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Making the most of Site-wide Headers and Footers

Site-Wide Headers and Footers

One of the most powerful features of PHP is its ability to reduce the amount of site maintenance you need to do. By setting up a consistent site template, you can reduce the effort needed to create new pages, and you can also make it much easier to change the design of your entire site. This tutorial takes you through a simple example of how to set up and access a site template.

Tip:  It may not be immediately clear that any pages including headers and footers must be "made dynamic" by converting them from static HTML pages to PHP pages. For example, to make your homepage capable of including headers and footers rename it with the .php extension (or whatever extension you are using to denote PHP scripts on your server) and add the PHP code for the includes. Included files are not required to have the .php extension, but can be called .html or even a made up type like .inc or .inf. Whatever they are called, included files will be executed.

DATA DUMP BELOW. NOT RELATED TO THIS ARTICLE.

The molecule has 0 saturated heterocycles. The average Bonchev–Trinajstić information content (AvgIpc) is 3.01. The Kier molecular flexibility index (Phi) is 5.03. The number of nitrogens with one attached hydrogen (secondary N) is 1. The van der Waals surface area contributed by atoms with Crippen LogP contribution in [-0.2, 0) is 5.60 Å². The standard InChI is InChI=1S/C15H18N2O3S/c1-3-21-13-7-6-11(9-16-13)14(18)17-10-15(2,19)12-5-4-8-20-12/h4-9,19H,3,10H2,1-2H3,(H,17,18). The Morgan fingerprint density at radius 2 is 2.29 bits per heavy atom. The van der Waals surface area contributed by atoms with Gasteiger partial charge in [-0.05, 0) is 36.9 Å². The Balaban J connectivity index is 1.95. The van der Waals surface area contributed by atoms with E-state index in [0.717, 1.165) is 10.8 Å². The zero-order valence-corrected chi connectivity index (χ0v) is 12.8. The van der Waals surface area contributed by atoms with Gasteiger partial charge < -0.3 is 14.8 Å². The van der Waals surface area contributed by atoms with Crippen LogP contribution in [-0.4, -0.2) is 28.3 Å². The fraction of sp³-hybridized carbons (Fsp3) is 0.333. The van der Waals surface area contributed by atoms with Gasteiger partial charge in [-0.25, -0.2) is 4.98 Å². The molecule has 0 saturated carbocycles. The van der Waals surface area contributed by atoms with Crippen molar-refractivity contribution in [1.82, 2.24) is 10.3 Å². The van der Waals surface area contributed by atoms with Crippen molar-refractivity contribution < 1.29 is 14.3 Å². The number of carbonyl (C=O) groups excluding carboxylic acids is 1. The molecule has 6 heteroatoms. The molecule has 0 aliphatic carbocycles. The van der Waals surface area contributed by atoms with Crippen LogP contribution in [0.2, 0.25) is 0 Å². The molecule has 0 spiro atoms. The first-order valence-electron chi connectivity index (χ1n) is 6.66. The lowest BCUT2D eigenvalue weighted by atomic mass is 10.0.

The first thing you need to do is design your HTML header and footer. This is all of the information that is presented the same way in all of your pages. The header typically includes the HEAD section of your site, perhaps a button bar and site advertising, and the page heading. The footer typically includes a copyright notice and contact information for your site. Here are some examples:

header1.php

<HEAD>
<TITLE>>My Cool Site</TITLE>
</HEAD>
<BODY BGCOLOR="#FFFFFF">
<H1>The Coolest Site Ever</H1>
 

footer1.php

<PRE>
</PRE>
<CENTER>
<A HREF="http://www.coolsite.loc/legal.php">Copyright</A> 1999 By Me<BR>
Written by: <I>The Author</I><BR>
Questions? Write to <B>me@coolsite.loc</B><BR>
</CENTER>
</BODY>
 

main1.php

<?PHP
require ("/path/to/includes/header1.php");
?>
<P>This is a the text of your page. Make it as fancy as you want!</P>
<?PHP
require ("/path/to/includes/footer1.php");
?>
 
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